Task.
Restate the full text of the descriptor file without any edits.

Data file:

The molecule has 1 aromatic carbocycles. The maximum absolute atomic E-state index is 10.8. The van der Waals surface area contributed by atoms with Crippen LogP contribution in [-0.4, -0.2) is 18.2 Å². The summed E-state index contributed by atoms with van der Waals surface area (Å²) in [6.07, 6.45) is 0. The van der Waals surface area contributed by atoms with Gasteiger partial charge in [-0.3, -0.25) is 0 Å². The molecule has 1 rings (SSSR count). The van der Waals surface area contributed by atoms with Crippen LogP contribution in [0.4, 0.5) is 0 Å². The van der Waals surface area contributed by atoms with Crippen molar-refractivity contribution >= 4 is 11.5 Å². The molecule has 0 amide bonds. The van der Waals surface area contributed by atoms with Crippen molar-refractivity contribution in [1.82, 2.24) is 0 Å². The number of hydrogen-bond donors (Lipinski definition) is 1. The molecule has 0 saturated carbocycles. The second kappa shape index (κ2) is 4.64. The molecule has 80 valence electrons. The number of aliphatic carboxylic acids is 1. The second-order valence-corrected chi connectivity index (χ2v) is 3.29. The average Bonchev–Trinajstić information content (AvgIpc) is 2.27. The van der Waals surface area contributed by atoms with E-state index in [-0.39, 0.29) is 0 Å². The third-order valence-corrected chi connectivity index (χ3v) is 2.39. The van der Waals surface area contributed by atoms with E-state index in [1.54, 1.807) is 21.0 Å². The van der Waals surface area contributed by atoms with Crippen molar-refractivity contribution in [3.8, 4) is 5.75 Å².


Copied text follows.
The molecule has 1 aromatic carbocycles. The maximum absolute atomic E-state index is 10.8. The van der Waals surface area contributed by atoms with Crippen LogP contribution in [-0.4, -0.2) is 18.2 Å². The summed E-state index contributed by atoms with van der Waals surface area (Å²) in [6.07, 6.45) is 0. The van der Waals surface area contributed by atoms with Gasteiger partial charge in [-0.3, -0.25) is 0 Å². The molecule has 1 rings (SSSR count). The van der Waals surface area contributed by atoms with Crippen LogP contribution in [0.4, 0.5) is 0 Å². The van der Waals surface area contributed by atoms with Crippen molar-refractivity contribution >= 4 is 11.5 Å². The molecule has 0 amide bonds. The van der Waals surface area contributed by atoms with Crippen molar-refractivity contribution in [1.82, 2.24) is 0 Å². The number of hydrogen-bond donors (Lipinski definition) is 1. The molecule has 0 saturated carbocycles. The second kappa shape index (κ2) is 4.64. The molecule has 80 valence electrons. The number of aliphatic carboxylic acids is 1. The second-order valence-corrected chi connectivity index (χ2v) is 3.29. The average Bonchev–Trinajstić information content (AvgIpc) is 2.27. The van der Waals surface area contributed by atoms with E-state index in [-0.39, 0.29) is 0 Å². The third-order valence-corrected chi connectivity index (χ3v) is 2.39. The van der Waals surface area contributed by atoms with E-state index in [1.54, 1.807) is 21.0 Å². The van der Waals surface area contributed by atoms with Crippen molar-refractivity contribution in [3.8, 4) is 5.75 Å².